Distinctive levels of strontium isotopes in the enamel of human teeth found in ancient graves at Stonehenge shows many of the earliest people buried there did not grow up near its present location in Wessex. Archaeological evidence suggests they had migrated from further west, possibly modern Wales, and so the original stone circle probably marked the site of a new Neolithic graveyard, he said.
Each of the bluestones may have symbolized a notable ancestor or ancestral lineage to the local people, which is why they erected the stones at the new graveyard, he said.
The researchers aren't sure why so many Neolithic families left the Preseli Hills suddenly to live so far away. Parker Pearson thinks their community may have wanted to unite for political or social reasons with a distant group of people, and so they brought their ancestral stones with them to cement their presence in their new territory.
Calculations of the labor involved in transporting the bluestones, probably by sled, suggest the journey from Waun Mawn to the present Stonehenge site could have been completed in one summer.
"You can cover 3 miles [5 km] a day, if you've got your trackway prepared," he said. "They might have had feasting, food and drink … just like a rolling party that moved from one place to another."
Like Stonehenge, the circle at Waun Mawn was aligned so its some of its stones lined up with the sunrise on the summer solstice; similar alignments have been found at other Neolithic monuments throughout the British Isles, and they could reflect the eternal pattern of movement of the sun in the heavens, he said.
The idea that Stonehenge was first built from a circle of stones transported from a great distance sounds strikingly similar to a medieval legend that Stonehenge was built at the command of Merlin, the legendary wizard who aided the equally legendary King Arthur.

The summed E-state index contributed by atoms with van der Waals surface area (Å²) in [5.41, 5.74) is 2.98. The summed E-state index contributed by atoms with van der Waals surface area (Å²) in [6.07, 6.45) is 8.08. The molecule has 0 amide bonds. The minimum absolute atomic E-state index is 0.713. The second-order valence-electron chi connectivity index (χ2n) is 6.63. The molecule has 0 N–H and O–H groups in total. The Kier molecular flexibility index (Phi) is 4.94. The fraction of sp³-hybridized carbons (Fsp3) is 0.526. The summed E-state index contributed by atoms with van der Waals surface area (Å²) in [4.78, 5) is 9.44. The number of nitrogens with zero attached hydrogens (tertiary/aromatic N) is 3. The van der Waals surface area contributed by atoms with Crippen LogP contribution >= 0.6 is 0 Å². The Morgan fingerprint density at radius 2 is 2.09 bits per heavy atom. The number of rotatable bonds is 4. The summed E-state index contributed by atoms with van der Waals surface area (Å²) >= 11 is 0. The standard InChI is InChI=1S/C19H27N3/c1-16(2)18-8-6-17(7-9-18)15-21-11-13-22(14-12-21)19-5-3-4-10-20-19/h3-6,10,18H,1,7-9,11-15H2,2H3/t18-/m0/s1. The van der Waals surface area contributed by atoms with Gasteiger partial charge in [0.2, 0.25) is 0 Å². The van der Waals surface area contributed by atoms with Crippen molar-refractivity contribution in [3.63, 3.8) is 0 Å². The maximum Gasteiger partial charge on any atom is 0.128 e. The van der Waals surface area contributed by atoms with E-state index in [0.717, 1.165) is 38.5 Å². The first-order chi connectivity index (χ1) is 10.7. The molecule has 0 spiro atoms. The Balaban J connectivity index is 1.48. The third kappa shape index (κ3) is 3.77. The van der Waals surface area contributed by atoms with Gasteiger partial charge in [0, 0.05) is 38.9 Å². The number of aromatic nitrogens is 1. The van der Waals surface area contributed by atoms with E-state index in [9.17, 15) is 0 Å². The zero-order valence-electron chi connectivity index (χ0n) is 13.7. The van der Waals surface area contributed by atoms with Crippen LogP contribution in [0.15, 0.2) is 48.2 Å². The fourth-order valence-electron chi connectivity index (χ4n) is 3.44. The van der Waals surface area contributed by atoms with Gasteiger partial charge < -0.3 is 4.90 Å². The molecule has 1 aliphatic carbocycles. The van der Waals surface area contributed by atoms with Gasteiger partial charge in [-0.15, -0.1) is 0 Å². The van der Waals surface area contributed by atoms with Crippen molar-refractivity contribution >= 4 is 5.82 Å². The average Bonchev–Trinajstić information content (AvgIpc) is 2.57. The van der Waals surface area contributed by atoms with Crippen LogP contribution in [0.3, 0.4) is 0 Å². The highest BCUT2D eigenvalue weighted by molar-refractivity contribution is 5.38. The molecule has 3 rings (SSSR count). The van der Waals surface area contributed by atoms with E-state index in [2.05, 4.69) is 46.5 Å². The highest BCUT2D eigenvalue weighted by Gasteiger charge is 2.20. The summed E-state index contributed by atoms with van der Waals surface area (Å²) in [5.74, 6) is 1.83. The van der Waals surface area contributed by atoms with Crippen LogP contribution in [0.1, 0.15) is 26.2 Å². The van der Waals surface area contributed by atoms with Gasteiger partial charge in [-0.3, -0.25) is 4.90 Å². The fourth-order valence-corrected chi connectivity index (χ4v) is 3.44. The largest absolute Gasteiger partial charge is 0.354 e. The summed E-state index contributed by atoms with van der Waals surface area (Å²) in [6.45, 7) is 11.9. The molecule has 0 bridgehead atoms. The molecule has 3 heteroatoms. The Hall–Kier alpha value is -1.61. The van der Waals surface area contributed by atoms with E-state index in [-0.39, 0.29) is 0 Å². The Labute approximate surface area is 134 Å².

According to the legend, the stone circle was originally located in Africa, and giants relocated it to Ireland to serve as a magical center for healing. Later, the legend goes, Merlin had giants transport the stones to the current site at Salisbury Plain and reassemble them there as a monument to Britons killed while fighting the invading Saxons.
Parker Pearson said that when the legend was written down in the 12th century, the far west of Wales was considered part of Ireland; but it was unlikely the legend described a 5000 year-old folk memory of the Stonehenge relocation — the oldest-known oral histories, the Sanskrit Vedas from India, are estimated to be just 3000 years old. But "I have to admit that the evidence is highly intriguing," he said. "Maybe — just maybe — there's a tiny grain of truth in it."
Originally published on Live Science.
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Tom Metcalfe is a freelance journalist and regular Live Science contributor who is based in London in the United Kingdom. Tom writes mainly about science, space, archaeology, the Earth and the oceans. He has also written for the BBC, NBC News, National Geographic, Scientific American, Air & Space, and many others.